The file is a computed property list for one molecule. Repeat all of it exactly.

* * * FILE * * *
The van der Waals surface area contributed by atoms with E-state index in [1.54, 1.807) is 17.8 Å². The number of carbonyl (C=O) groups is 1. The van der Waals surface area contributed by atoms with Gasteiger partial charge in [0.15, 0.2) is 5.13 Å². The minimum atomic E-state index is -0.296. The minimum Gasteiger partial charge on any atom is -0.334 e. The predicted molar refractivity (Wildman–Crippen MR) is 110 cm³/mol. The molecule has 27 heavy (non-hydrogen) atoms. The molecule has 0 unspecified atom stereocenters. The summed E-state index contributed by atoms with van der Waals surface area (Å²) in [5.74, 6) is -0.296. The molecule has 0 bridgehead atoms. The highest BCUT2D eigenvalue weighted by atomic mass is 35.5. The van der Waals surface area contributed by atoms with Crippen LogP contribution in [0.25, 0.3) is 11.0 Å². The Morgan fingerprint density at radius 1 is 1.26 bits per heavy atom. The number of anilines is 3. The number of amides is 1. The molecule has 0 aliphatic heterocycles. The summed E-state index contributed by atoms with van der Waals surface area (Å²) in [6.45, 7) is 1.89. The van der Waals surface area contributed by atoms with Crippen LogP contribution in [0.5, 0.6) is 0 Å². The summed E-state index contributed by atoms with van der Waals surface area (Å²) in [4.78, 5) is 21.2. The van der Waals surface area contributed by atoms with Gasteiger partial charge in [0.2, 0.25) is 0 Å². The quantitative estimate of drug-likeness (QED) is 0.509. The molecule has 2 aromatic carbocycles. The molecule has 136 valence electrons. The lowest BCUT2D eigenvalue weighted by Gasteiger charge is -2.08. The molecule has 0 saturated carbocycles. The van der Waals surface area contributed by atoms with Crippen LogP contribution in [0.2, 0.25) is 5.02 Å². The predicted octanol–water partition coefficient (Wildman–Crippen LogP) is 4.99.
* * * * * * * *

The van der Waals surface area contributed by atoms with E-state index in [1.54, 1.807) is 17.8 Å². The number of carbonyl (C=O) groups is 1. The van der Waals surface area contributed by atoms with Gasteiger partial charge in [0.15, 0.2) is 5.13 Å². The minimum atomic E-state index is -0.296. The minimum Gasteiger partial charge on any atom is -0.334 e. The predicted molar refractivity (Wildman–Crippen MR) is 110 cm³/mol. The molecule has 27 heavy (non-hydrogen) atoms. The molecule has 0 unspecified atom stereocenters. The summed E-state index contributed by atoms with van der Waals surface area (Å²) in [5.74, 6) is -0.296. The molecule has 0 bridgehead atoms. The highest BCUT2D eigenvalue weighted by atomic mass is 35.5. The van der Waals surface area contributed by atoms with Crippen LogP contribution in [0.25, 0.3) is 11.0 Å². The Morgan fingerprint density at radius 1 is 1.26 bits per heavy atom. The number of anilines is 3. The number of amides is 1. The molecule has 0 aliphatic heterocycles. The summed E-state index contributed by atoms with van der Waals surface area (Å²) in [6.45, 7) is 1.89. The van der Waals surface area contributed by atoms with Crippen LogP contribution in [0.5, 0.6) is 0 Å². The summed E-state index contributed by atoms with van der Waals surface area (Å²) in [4.78, 5) is 21.2. The van der Waals surface area contributed by atoms with Gasteiger partial charge in [0.2, 0.25) is 0 Å². The quantitative estimate of drug-likeness (QED) is 0.509. The molecule has 2 aromatic carbocycles. The molecule has 136 valence electrons. The lowest BCUT2D eigenvalue weighted by Gasteiger charge is -2.08. The molecule has 0 saturated carbocycles. The van der Waals surface area contributed by atoms with Crippen LogP contribution in [0.2, 0.25) is 5.02 Å². The predicted octanol–water partition coefficient (Wildman–Crippen LogP) is 4.99.